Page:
If i replace a single-core processor with a dual-core processor, Will it increase the throughput by two times ? If No, why throughput does not get doubled ?
It definitely won't increase by a factor of two; that would be a perfectly efficient increase in throughput. That's not possible since there's always some overhead. How much benefit you get will depend on a few factors:
It may not increase at all if the OS or programs you're running on it aren't equipped to schedule processes on different cores.
It might only increase by a little if the tasks you're doing aren't very parallelizable (e.g. they depend heavily on I/O or other slow non-CPU operations).
It might increase by a good deal if the tasks are "embarrassingly parallel", e.g., long runs of identical floating-point computations or prime-number factorization.
It might make things worse if there's too much context-switching because of dependencies between the processes, or if you need to sync things across the processes.
See http://en.wikipedia.org/wiki/Amdahl%27s_law for a good description about why it won't double your throughput, and how to analyze what the improvement actually will be.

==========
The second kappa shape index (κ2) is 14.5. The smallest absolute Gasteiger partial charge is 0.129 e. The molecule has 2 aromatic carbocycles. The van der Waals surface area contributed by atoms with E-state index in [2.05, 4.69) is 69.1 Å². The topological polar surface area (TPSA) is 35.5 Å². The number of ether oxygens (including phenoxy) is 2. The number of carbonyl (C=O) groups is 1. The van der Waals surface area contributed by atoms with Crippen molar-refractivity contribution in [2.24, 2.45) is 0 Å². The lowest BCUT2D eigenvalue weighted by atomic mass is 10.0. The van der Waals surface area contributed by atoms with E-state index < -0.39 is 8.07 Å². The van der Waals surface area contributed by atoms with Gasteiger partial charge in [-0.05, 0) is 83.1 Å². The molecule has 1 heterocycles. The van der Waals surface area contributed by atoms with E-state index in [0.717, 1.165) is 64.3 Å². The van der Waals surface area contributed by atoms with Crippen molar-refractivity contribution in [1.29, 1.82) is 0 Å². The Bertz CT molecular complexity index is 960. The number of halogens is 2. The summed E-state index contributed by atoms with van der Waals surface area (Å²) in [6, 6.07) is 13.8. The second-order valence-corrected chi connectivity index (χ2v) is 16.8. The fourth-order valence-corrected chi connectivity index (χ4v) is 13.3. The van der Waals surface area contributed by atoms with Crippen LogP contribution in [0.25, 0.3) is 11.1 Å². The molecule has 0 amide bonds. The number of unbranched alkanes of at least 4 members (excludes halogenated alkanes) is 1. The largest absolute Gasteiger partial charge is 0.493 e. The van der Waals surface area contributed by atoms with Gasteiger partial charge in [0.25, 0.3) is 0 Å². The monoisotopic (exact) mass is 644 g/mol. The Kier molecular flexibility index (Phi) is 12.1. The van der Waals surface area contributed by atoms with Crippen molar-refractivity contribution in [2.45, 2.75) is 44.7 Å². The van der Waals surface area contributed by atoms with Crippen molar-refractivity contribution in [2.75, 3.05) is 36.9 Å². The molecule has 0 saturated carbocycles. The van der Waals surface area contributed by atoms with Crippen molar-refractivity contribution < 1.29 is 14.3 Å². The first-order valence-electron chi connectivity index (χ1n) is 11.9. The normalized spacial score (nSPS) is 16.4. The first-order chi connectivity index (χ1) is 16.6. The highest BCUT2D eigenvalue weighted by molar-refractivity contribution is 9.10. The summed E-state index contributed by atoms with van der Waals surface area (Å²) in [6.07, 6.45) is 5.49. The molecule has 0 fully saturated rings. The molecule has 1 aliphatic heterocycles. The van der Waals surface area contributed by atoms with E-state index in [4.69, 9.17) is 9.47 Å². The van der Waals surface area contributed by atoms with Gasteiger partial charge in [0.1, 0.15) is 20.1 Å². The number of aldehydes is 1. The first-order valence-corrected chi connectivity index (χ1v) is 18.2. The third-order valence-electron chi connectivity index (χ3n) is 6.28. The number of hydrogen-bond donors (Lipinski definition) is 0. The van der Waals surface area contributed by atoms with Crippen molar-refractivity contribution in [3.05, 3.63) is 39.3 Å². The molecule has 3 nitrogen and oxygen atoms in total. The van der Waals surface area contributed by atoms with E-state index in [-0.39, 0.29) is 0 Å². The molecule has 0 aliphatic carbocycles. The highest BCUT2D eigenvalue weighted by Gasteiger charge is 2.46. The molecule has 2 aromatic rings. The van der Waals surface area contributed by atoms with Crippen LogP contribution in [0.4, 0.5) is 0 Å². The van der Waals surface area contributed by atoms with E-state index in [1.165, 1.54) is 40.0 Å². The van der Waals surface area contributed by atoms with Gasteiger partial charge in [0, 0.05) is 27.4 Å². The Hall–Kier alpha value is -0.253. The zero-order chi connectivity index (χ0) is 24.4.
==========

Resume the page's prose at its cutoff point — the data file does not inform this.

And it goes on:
Your throughput will only be better, if your code is written to take advantage of two processors. Generally, you will need to make sure that your code uses 2 or more threads of execution to perform the job.
Only in some cases you will see performance actually doubled, as there is some book keeping needed in order to have multiple threads running.
It depends on what kind of code you're running. If you're compute-bound and your code uses threads then you may see a 2x throughput improvement (at the same clock speed). If you are memory I/O bound or single-threaded then you may see no improvement at all (or even a deterioration in performance).